To do this we must forestall making our forest into a tradable financial commodity controlled outside this province by companies with no stake in the long term. The phrase “highest and best use” generally means the greatest short term return on a financial investment, such as converting productive forest into real estate. But that money cannot buy back lost productive soils, lost water sources, or lost biodiversity.

We need a more mature land ethic. Forestry is locked into an international commodities market that abandons local communities. We need to reform our tenure system to ensure that lands are permanently managed by the people who live and work there and who have a direct stake in their productivity, security, health and balance. Community forests which are sufficiently large and managed for more than just fibre extraction, could be a basis for such a system. The new economy will extract from a forest within its carrying capacity, not for a quick rate of return.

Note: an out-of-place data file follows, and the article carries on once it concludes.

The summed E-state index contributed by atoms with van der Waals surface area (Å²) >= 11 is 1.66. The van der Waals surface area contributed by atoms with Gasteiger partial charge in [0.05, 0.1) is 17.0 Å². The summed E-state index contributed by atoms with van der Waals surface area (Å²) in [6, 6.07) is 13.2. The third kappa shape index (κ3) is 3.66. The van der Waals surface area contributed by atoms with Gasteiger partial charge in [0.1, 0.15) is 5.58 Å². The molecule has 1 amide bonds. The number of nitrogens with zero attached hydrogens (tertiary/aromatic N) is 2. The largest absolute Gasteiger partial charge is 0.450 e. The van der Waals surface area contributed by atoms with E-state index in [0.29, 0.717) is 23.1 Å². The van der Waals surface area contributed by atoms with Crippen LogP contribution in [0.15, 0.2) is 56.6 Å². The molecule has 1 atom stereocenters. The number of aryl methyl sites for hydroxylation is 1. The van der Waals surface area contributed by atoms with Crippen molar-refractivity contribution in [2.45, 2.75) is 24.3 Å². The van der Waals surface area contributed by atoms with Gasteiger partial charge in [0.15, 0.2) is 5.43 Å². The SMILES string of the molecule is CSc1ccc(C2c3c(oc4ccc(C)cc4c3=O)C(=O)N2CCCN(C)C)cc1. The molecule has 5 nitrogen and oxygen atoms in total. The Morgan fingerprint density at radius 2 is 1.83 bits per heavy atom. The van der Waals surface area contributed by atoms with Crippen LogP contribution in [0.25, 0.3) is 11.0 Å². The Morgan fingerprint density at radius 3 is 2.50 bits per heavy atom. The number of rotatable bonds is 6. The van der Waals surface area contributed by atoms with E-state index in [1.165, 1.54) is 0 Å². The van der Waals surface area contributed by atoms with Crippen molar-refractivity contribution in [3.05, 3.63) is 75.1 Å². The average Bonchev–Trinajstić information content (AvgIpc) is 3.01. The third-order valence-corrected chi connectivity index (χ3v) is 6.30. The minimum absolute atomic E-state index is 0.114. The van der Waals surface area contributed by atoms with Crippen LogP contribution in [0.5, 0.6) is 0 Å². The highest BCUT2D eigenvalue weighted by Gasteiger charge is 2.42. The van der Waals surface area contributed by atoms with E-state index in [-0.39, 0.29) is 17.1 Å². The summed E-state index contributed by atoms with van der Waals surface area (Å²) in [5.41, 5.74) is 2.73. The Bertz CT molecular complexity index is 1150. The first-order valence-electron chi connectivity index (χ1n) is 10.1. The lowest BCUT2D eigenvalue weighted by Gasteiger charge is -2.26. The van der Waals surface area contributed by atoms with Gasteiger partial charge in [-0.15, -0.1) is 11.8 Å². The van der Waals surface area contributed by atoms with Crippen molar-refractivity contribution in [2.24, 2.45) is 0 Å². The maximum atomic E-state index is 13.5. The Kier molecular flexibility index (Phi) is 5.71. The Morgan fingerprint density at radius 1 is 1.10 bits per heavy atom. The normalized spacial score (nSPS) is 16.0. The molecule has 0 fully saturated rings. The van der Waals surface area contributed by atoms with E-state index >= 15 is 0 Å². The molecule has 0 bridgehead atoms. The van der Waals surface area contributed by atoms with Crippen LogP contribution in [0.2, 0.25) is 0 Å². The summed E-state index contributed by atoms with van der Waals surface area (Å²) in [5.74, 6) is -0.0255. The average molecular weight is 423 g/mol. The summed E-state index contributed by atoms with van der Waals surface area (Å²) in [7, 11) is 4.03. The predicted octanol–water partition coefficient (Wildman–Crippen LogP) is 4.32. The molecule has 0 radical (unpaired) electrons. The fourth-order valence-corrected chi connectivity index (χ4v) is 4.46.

This does not preclude having some large industrial players. In fact, we need them to create the economies of scale that pay the freight for our societal infrastructure. But they do not need to own or control all the available productive land in order to be able to operate. And there also needs to be room for small and medium-scale operations that serve local markets, produce specialties for export, and use wood intensely for high added value while keeping a light footprint on the land.

How we’ll do this is difficult to quantify because there are many questions, and research on forests is necessarily slow. What is the net carbon uptake of different types and ages of trees? What is the effect of clearcuts? Are biofuels really carbon neutral? What should we be planting given that the climate will change in 40-50 years? Will the Okanagan support forests in the future? Is it best to convert some forest lands to agriculture?

Water, fibre, energy and food are the basic needs our civilization depends on. We will be challenged to design and re-design our land uses to maintain fundamental forest values as the physical environment shifts beneath our feet and our economy adapts.

This is not beyond our talent and it should not be beyond our imagination.

Scroll to Top